John Avery Noble was born in Honolulu on September 17, 1892. Called the 'Hawaiian Jazz King,' Noble started out selling newspapers and whistling tunes on request on Honolulu street corners. The 'whistling newsboy' eventually became accomplished on drums, piano and xylophone. He became an orchestra leader, performer, composer, student of Hawaiian culture, impressario and arranger. Early on, he became friends with Sonny Kunha, and joined him as one of the leading forces in hapa haole music.

Like Harry Owens, Noble's first rise to fame came as the leader of a major hotel orchestra, in his case, the Moana Hotel. He felt that jazz and Hawaiian music blended beautifully and immediately began to shape the sound of the orchestra. He had no brass in the orchestra, and the mellow sound they produced became the standard of the time. He later went on to supervise all types of entertainment for the beachside hotels and country clubs, while also leading a number of amateur choirs.

But as a composer and arranger, Noble really became a great composer of hapa haole tunes; many are still standards. He specialized in light, lively, and often humorous songs, including 'My Little Grass Shack', 'King Kamehameha,' 'Hula Blues' and he is responsible for 'jazzing up' and making 'The Hawaiian War Chant' hugely popular. As with the latter song, he also took many traditional Hawaiian songs and published them for the first time, sometimes in their original form, often transcribed into modern musical idoms. In 1935, he became the first Hawaiian composer inducted into ASCAP.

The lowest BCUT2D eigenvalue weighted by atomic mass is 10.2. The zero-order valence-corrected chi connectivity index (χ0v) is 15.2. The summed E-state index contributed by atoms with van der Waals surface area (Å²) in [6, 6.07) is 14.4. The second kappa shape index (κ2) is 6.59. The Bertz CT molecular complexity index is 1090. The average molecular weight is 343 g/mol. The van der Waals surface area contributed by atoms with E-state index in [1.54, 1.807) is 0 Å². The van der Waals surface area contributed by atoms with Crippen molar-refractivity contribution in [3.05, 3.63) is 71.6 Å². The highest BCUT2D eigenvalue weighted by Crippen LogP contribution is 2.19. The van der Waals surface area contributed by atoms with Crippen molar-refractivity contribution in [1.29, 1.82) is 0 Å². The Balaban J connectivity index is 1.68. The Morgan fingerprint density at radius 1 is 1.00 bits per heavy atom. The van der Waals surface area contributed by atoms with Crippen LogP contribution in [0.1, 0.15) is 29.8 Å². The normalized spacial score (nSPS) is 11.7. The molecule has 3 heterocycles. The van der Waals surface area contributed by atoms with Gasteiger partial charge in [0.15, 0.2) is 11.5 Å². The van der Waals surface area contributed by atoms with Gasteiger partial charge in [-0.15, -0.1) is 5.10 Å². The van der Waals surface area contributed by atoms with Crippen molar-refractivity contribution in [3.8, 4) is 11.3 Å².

He made hundreds of recordings, including 110 songs recorded for the Brunswick label in 1928. In 1933, in collaboration with Tommy Harrison and Bill Cogswell, Johnny published 'My Little Grass Shack.' In his biography, a letter from famed humorist J. P. McEvoy is quoted. McEvoy complains that he can make no sense of the words, which he transcribes thus:

I wanta go back to muh lil' grass shack in ka-wally-kawhoo ka-whyyah,
I wanta see with all the bonnies and the weenies that I blew long ago,
I can hear old ka-chewbas swayin' on the beach at Holdem Sow
I can't hear old Hawaiian sayin' 'Hokem my, hokem moo, reek hurray ya-hoolicky wow
It won't be long till my ships will be whaling back to Ramona
A grand old place that's always fair to see
I'm just a little Hawaiian, and a homesick Highland boy
I wanta go back to my Fishin' Foy...'

During WWII, Johnny composed 'Remember Pearl Harbor,' and coordinated entertainment of service personnel. After an all too short lifetime of entertainment and giving himself unstintingly to others, Johnny Noble passed away in 1944.

Hula Blues

Biography: Gurre Ploner Noble, Hula Blues: The Story of Johnny Noble, (1948), Tongg Publishing, Hawaii